- Listened to the new Sleater-Kinney album somewhere north of eight times.
- Seriously considered driving to Raleigh in April for the one show remotely near me that's not sold out yet. (Road trip, anyone?)
- Watched Pride twice.
- Listened to this cover of Bread and Roses about fifty times.
- Sighed with relief when New York was not frozen in ice for seventy years, because I have Megabus tickets for Saturday and I want to see the goddamn Victorian mourning fashion exhibit before it closes, for fuck's sake.
- Got most of the way to done with the book of vintage fashion paper dolls I've been working on.
- Learned how to make rag dolls.
- Made two rag dolls (third is in progress)
- Signed up to volunteer at Scrap DC.
- Napped probably more than I should have, idk
- Seriously considered sponsoring a mine-detecting giant rat as a birthday present for my sister. Got hung up on what to name it. (Diglett? Scabbers? Rizzo?)
- Decided to make sister a pom-pom chandelier in her sorority colors instead.
- Made a whole lot of pom-poms.
- Still thinking about that rat, though.
1. Pick up Where You Left Off: MCU, Peggy/Steve time travel shenanigans. Written before Cap 2 hit theaters and way too throughly Jossed. Missing the chunk in the middle where the story goes, but I did figure out how it ended.
( Peggy walks into Howard’s lab carrying a stack of files, but the room is empty. )
2. probably meant to be steve/bucky/nat, written pre-cap 2 and thus abandoned, but there were some lines I liked and should salvage for something else. hm.
( Steve’s reckless. Always had been. )
3. Steve/Bucky in a Canadian shack. As you do.
( It’s quiet here. )
4. Sam/Nat, possibly the one where they flirt with each other to embarrass Steve but then end up meaning it on accident? Not sure.
( It’s for emergencies. Sam knows this. )
5. This was going to be a thing about Steve working behind the scenes so Bucky could safely come in from the cold.
( Red Carpet Inn, Baltimore, MD )
6.The 2015 Howling Commando Family Reunion, which was definitely gonna get gate-crashed by supersoldiers who don't know how to talk about their feelings.
( When Bethy pulled in to the parking lot at the campground, Friday morning, Jill was already waiting with a clipboard and a harried expression. )
7. Relatedly, a thing about times the Howling Commandos met up after the war.
( None of the neighbors knew how they managed it, but the Moritas got their farm back after the war. )
8. MCU daemon AU, mostly Cap & Bucky. I got as far as figuring out what happened to Bucky's daemon (thankfully, nothing permanent) and figuring out most of the characters' daemons, and having done that sort of failed to write the actual story. Whoops?
( fic bit & list of daemons )
There is also a Pushing Daisies thing I am saving for later because it's the only not-MCU WIP of any substance, and also because I still think I might figure out how to write a sex scene in the Jim Dale narrator voice eventually.
Meanwhile, having finished my own Yuletide story, I've been trying to clear out some other WIPs. Anyone willing to beta 4k of GotG fic in which the Quill family has a sad yard sale?
Speaking of Yuletide: Plan A is currently set aside in favor of a Plan B I actually know how to write, which will at least meet the minimum. Anyone know how to semi-competently construct a mystery plot who is willing to offer advice on Plan A?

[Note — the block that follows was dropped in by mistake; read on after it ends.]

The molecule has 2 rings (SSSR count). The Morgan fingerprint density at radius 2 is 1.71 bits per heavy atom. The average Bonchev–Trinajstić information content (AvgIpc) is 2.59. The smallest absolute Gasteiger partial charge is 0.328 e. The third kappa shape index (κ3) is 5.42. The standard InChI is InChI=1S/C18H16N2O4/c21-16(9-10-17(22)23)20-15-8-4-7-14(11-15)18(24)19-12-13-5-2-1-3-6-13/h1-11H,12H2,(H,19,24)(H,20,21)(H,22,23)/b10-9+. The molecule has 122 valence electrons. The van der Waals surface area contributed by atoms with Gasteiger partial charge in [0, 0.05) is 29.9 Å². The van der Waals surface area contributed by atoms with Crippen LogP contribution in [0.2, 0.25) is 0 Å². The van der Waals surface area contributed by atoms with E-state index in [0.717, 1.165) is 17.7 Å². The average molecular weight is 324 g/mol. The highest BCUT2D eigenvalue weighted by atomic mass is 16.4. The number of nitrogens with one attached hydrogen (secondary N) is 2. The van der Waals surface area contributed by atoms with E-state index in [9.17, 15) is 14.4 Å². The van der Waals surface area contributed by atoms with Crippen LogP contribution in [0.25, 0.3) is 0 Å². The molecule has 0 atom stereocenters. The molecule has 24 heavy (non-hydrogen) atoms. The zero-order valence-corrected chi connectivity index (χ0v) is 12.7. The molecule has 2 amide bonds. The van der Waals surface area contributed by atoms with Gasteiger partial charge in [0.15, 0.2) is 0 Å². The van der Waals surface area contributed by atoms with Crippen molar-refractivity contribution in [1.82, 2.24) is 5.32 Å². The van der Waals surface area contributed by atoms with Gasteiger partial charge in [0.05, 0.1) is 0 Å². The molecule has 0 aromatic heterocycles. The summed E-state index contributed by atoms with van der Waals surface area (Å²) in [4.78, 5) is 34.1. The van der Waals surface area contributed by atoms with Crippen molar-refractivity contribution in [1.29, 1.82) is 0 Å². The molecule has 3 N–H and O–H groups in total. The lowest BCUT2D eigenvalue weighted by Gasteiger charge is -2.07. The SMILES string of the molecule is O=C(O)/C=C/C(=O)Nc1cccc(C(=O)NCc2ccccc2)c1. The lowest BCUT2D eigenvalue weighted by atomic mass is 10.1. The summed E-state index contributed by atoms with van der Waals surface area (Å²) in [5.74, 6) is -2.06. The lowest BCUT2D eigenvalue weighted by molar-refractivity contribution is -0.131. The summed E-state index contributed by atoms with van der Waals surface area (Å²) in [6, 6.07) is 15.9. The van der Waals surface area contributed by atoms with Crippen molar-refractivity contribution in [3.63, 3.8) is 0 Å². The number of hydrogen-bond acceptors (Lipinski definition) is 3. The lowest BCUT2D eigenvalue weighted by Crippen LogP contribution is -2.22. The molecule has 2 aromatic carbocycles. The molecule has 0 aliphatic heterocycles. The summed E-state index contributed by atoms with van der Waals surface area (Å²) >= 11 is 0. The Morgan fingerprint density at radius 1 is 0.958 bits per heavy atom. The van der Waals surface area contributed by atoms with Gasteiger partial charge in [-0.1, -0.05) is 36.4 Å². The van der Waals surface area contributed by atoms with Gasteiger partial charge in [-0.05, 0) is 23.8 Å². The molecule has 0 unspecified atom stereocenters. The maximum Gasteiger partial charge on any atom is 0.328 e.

One of them does roller derby in Arizona and appears to have turned out to be an okay-ish human, and at least now she has an appropriate outlet for her excess aggression.
One is an event planner who takes a lot of duckface selfies, which is not even a tiny bit surprising.
And the third? The third is, apparently, currently suing the makers of the naked dating reality show she appeared on for not blurring out her ladyparts. Based on everything she's quoted as saying in various articles on the subject, she has not acquired one single ounce of self-awareness since we were fourteen.
Holy SHIT, you guys. I can't even gloat. This is too weird to gloat about.
Anyone off work for any of that time, and interested in road-tripping?
In the meantime, anyone not working a 9-5 would be SUPER welcome this week if they wanted come hang out at my place for a few hours-- just having another human around is, I find, really surprisingly useful as a way to get me to get things done. You don't have to help with the shit-organizing or anything, it is literally just that I am total balls at self-motivating and get more done in the presence of others.
So I just got home from CVS, where the pharmacist told me they had never received a reply to the fax, which was sent sent FOUR full business days ago, and therefore they had no meds for me. I have not had a phone call from my doctor about this at any point, and neither have they.
I wish I could say this was shocking and out of character, but that would be total bullshit. I think the longest I've gone without experiencing a fuck-up of this magnitude was maaaaaaaybe four months. I can count on one hand the number of times anyone at the practice has returned a phone call after I've left them a message, and I have been given incorrect prescriptions (usually dosage or number of pills; they do at least generally write down the correct medication) on multiple occasions.
Tomorrow morning, I will be calling them to ask for 1) my goddamn script, and 2) a referral to a practice that had at least a moderate interest in actually providing mental health care. I have minimal confidence in getting either.